I loved working in a bike shop for a number of reasons. But, I think the primary reason was the same reason for loving my coffee shop: I like working with the customers.
But, you occasionally have a customer who makes it hard to like them. I had one such, at Destinations, one day.
This guy called up, with a complaint, and I took the call. As Service manager, that was part of my job, so whoever answered the phone passed it along to me. I really can't even recall what the complaint was, but I can tell you that the guy on the other end of the line was not looking for a solution. He had called up in order to bitch, and nothing I could say was going to help.
Still, I tried. But, no matter what I said, no matter what I offered to do to make him happy, he wasn't satisfied.
Finally, he pulled the trump card of irate customers, and demanded to "speak to the owner". So, I put him on hold, and yelled to Scott, in the office, "Scott...this asshole just has to talk to you."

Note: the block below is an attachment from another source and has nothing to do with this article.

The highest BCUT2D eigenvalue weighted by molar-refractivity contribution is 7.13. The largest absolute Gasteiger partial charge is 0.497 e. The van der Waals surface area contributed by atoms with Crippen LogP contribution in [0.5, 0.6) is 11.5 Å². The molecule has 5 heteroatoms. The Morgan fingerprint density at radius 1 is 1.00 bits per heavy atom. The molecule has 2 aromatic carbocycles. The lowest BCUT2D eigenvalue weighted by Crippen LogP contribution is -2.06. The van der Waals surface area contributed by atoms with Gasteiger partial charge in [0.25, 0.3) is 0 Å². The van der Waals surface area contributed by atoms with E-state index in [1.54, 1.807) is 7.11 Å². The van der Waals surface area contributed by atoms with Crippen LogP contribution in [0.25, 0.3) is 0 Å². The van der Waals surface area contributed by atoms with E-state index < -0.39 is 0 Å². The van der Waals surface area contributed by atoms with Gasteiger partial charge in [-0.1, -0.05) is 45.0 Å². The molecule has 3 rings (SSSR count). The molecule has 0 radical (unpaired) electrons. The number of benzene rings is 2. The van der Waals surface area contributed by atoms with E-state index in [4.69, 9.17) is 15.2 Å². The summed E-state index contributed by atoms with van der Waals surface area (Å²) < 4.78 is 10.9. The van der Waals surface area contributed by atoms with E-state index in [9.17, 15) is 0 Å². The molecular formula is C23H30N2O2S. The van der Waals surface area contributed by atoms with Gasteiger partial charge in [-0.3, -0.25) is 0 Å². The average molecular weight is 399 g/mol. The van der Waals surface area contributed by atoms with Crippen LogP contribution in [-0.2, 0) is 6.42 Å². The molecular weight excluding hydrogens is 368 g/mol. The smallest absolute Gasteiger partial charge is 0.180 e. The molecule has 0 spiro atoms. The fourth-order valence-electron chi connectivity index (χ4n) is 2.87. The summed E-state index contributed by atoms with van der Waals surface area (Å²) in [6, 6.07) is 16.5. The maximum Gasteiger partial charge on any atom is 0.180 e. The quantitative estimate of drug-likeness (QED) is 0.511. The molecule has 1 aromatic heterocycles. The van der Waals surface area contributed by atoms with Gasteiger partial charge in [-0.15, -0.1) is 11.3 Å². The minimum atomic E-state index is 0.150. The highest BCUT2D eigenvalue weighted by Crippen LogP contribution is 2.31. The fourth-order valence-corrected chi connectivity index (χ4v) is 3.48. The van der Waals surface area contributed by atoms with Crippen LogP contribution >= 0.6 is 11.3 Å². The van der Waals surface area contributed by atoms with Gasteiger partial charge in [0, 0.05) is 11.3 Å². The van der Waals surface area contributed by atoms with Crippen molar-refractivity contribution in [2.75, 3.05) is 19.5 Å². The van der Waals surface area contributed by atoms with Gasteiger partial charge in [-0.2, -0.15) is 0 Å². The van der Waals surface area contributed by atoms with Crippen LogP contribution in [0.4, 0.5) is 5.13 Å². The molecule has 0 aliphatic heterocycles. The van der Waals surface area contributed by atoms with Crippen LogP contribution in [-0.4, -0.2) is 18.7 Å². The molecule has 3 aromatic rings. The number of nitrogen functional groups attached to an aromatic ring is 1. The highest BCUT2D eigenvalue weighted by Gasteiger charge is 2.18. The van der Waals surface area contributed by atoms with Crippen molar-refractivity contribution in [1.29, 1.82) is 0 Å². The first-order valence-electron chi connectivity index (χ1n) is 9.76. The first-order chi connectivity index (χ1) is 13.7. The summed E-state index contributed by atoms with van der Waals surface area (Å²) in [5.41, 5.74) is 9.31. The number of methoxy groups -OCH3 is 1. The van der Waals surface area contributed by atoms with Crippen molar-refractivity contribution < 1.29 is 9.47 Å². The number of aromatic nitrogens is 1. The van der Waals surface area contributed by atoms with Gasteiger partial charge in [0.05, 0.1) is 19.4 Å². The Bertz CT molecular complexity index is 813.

Unfortunately, I had hit the "Intercom" button, rather than the "Hold" button on the phone. I realized it, just after the words left my mouth.
I then actually put the phone on Hold, so Scott could answer it, and just collapsed in laughter. I knew that I was in trouble, but I still found it hilarious.
After he got off of the phone, Scott came to me.
"Luckily for you, that guy really was an asshole," he said. "Don't ever let that happen, again!"
And, I didn't. In fact, I took it to heart that how we referred to customers among ourselves, even when they couldn't hear us, mattered. I made it a rule that we refer to customers as "fellows" and "ladies",rather than the coarser-sounding "guys" and "women", in the shop.
I think that it actually resulted in us being a friendlier, more respectful Service Department.
Too bad I had to be an asshole to realize that I needed to be more respectful, full-time.